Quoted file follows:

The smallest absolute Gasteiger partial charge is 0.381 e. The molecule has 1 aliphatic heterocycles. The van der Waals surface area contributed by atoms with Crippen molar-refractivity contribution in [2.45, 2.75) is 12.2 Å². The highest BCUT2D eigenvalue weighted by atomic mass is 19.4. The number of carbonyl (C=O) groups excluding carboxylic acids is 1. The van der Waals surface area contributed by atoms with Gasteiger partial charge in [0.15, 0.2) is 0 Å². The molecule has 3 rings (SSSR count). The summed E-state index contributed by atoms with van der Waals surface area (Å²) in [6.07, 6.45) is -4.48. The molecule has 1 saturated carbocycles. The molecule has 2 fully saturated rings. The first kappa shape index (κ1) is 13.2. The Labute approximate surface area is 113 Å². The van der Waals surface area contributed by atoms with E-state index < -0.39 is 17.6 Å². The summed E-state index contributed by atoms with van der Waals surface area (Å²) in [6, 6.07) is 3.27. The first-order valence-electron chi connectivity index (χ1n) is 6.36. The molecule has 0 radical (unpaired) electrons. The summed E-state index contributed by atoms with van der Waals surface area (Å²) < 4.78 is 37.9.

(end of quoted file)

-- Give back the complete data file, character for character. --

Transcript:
The smallest absolute Gasteiger partial charge is 0.381 e. The molecule has 1 aliphatic heterocycles. The van der Waals surface area contributed by atoms with Crippen molar-refractivity contribution in [2.45, 2.75) is 12.2 Å². The highest BCUT2D eigenvalue weighted by atomic mass is 19.4. The number of carbonyl (C=O) groups excluding carboxylic acids is 1. The van der Waals surface area contributed by atoms with Gasteiger partial charge in [0.15, 0.2) is 0 Å². The molecule has 3 rings (SSSR count). The summed E-state index contributed by atoms with van der Waals surface area (Å²) in [6.07, 6.45) is -4.48. The molecule has 1 saturated carbocycles. The molecule has 2 fully saturated rings. The first kappa shape index (κ1) is 13.2. The Labute approximate surface area is 113 Å². The van der Waals surface area contributed by atoms with E-state index < -0.39 is 17.6 Å². The summed E-state index contributed by atoms with van der Waals surface area (Å²) in [6, 6.07) is 3.27. The first-order valence-electron chi connectivity index (χ1n) is 6.36. The molecule has 0 radical (unpaired) electrons. The summed E-state index contributed by atoms with van der Waals surface area (Å²) < 4.78 is 37.9.